All this in slightly over an hour. And without a single courtroom scene.
Let's think about this for a second. The film is called "Lawyer Man," (a terrible title), the film centers on 2 or 3 important trials, William Powell gives 2 or 3 long speeches...and none of this happens in a court room! There's some forced comedy about an Italian immigrant trying to talk his way into the courtroom for an important case, but the guard won't let him, nor the audience inside.
Imagine what Sydney Lumet and Al Pacino could do with this.
Powell gets his revenge on those who wronged him, but we never see it. It would dull the enjoyment of any revenge movie.
Warner Bros. is treading Dashiell Hammett territory, the movie looks like the Cliffs Notes version of "The Glass Key." There's lots of big city corruption, but unlike the protagonist in "The Glass Key," William Powell is never in any danger.
Anything with Powell though is worth watching, it's just unusual to see him unable to breathe little more motivation into this character.
Tuesday, December 10, 2013
Back in the 70s, Star Trek fan fiction was spread around by mimeograph sheets (ask your grandparents). Now, the fans make $100,000 semi-pro movies with actual cast members, all funded by internet donations. It's crazy! And often very good.
I inadvertently stumbled upon the fan film "Gods and Men," and after a clunky beginning, it got better. It's an alternate timeline story, the type of which we've seen before, and it has the dream mash-up of (spoiler) Charlie X and Gary Mitchell beating each other up! A fan's dream come true. It also features the destruction of Vulcan two years before the rebooted Star Trek film did it.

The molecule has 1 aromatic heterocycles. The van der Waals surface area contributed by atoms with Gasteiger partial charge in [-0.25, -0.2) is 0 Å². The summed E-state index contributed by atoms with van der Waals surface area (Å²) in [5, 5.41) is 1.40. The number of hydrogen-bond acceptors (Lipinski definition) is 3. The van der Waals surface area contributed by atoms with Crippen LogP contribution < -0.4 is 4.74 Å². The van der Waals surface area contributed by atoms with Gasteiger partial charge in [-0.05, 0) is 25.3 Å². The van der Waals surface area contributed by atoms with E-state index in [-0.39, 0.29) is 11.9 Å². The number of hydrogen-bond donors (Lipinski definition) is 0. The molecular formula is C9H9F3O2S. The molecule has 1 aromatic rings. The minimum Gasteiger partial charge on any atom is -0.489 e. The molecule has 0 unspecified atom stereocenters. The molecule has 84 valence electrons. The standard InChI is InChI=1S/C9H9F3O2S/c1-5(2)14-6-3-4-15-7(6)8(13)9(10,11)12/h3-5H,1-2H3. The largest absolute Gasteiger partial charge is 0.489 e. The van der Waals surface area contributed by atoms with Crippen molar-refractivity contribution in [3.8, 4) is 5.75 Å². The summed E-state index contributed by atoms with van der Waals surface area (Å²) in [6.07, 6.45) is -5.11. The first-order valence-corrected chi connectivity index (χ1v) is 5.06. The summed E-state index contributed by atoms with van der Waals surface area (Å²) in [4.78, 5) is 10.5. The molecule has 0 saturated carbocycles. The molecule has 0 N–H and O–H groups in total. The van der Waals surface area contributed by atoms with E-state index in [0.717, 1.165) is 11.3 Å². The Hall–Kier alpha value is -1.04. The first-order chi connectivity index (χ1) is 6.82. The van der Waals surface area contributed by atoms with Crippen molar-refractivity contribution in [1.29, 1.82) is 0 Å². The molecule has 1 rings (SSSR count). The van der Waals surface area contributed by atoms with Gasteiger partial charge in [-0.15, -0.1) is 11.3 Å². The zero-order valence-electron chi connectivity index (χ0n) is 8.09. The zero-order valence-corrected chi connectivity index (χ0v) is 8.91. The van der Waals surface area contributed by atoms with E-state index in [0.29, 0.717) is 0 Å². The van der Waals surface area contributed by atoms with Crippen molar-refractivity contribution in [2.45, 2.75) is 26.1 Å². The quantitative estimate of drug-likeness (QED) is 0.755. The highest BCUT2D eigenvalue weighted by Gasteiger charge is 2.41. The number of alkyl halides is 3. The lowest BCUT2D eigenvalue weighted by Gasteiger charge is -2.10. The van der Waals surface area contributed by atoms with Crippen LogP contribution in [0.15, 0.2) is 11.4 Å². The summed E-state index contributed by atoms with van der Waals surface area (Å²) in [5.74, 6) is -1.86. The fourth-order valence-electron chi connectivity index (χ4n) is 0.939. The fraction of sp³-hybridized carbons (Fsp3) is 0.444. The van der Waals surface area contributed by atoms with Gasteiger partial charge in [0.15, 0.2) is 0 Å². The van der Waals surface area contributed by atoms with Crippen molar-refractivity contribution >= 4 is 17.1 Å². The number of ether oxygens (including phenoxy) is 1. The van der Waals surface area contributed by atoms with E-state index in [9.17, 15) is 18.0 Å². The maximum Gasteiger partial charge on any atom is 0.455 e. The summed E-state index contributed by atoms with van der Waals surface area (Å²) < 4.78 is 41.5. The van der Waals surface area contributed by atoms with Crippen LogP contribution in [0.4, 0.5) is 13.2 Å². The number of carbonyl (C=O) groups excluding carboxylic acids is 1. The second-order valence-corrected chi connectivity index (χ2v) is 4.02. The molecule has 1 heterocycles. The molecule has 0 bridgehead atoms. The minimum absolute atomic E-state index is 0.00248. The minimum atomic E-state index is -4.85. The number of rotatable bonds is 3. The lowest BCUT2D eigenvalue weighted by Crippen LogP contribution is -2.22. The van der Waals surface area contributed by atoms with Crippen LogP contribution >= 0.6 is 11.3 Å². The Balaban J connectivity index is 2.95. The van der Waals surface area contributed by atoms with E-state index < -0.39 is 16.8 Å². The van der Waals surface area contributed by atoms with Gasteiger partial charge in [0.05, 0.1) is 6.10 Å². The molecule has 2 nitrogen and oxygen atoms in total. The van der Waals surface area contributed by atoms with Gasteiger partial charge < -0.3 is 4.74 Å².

Trek veterans Walter Keonig, Nichelle Nichols, Garrett Wang, Alan Ruck, Grace Lee Whitney, Tim Russ (and a few red shirt-types) all reprise their roles. Charlie X and Gary Mitchell are played by character actors who both do exceptional jobs.
In the alternate timeline, Chekov is leading rebels in a takeover of the Enterprise now led by an evil Starfleet. It's Mirror Mirror, mixed with Space Seed, Wrath of Khan, and a bunch of other episodes. At the end there's a colossal spaceship battle which is awfully cool. Definitely a fan fantasy.
The drawbacks: The aforementioned clunky beginning. Clunky dialogue, clunky acting, clunky setup. (stick with it though). We need a 20 year moratorium on time travel, and the phrase "The needs of the many outweigh the needs of the few." Both have been way overused. (That being said, it was good to see the Time Guardian again). Also a major character has an unexplained change of heart which shifts everything.
I thought Charlie X had been retconned to be a member of the Q continuity. No difference, but Roddenberry did have a frequent reliance on god-like omnipotent characters.
The web pages of the creators say they're trying to make a pilot, I say CBS should pick it up, and make Alan Ruck the captain.